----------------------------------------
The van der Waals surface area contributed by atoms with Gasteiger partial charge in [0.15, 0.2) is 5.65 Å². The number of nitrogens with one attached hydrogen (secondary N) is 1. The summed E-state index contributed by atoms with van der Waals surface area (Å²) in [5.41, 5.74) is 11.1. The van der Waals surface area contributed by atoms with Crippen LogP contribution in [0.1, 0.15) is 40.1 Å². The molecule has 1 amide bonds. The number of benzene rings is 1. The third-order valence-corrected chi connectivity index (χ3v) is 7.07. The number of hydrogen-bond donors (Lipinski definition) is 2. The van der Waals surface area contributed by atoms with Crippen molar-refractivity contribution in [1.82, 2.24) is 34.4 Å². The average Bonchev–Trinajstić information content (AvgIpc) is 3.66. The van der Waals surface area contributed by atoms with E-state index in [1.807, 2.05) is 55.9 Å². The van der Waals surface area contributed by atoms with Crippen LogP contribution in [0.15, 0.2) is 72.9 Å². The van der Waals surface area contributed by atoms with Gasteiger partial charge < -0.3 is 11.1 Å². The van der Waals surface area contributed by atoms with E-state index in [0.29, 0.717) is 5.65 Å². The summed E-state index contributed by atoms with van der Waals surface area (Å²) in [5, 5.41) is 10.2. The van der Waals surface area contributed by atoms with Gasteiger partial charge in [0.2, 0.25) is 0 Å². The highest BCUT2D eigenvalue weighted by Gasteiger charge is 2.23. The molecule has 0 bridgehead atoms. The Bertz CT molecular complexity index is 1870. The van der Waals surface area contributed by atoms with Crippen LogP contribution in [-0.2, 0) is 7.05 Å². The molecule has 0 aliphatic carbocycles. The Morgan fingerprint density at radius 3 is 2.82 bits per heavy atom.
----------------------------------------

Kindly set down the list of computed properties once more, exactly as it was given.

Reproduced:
The van der Waals surface area contributed by atoms with Gasteiger partial charge in [0.15, 0.2) is 5.65 Å². The number of nitrogens with one attached hydrogen (secondary N) is 1. The summed E-state index contributed by atoms with van der Waals surface area (Å²) in [5.41, 5.74) is 11.1. The van der Waals surface area contributed by atoms with Crippen LogP contribution in [0.1, 0.15) is 40.1 Å². The molecule has 1 amide bonds. The number of benzene rings is 1. The third-order valence-corrected chi connectivity index (χ3v) is 7.07. The number of hydrogen-bond donors (Lipinski definition) is 2. The van der Waals surface area contributed by atoms with Crippen molar-refractivity contribution in [1.82, 2.24) is 34.4 Å². The average Bonchev–Trinajstić information content (AvgIpc) is 3.66. The van der Waals surface area contributed by atoms with E-state index in [1.807, 2.05) is 55.9 Å². The van der Waals surface area contributed by atoms with Crippen LogP contribution in [0.15, 0.2) is 72.9 Å². The van der Waals surface area contributed by atoms with Gasteiger partial charge < -0.3 is 11.1 Å². The van der Waals surface area contributed by atoms with E-state index in [0.29, 0.717) is 5.65 Å². The summed E-state index contributed by atoms with van der Waals surface area (Å²) in [5, 5.41) is 10.2. The van der Waals surface area contributed by atoms with Gasteiger partial charge in [0.2, 0.25) is 0 Å². The highest BCUT2D eigenvalue weighted by Gasteiger charge is 2.23. The molecule has 0 bridgehead atoms. The Bertz CT molecular complexity index is 1870. The van der Waals surface area contributed by atoms with Crippen LogP contribution in [-0.2, 0) is 7.05 Å². The molecule has 0 aliphatic carbocycles. The Morgan fingerprint density at radius 3 is 2.82 bits per heavy atom.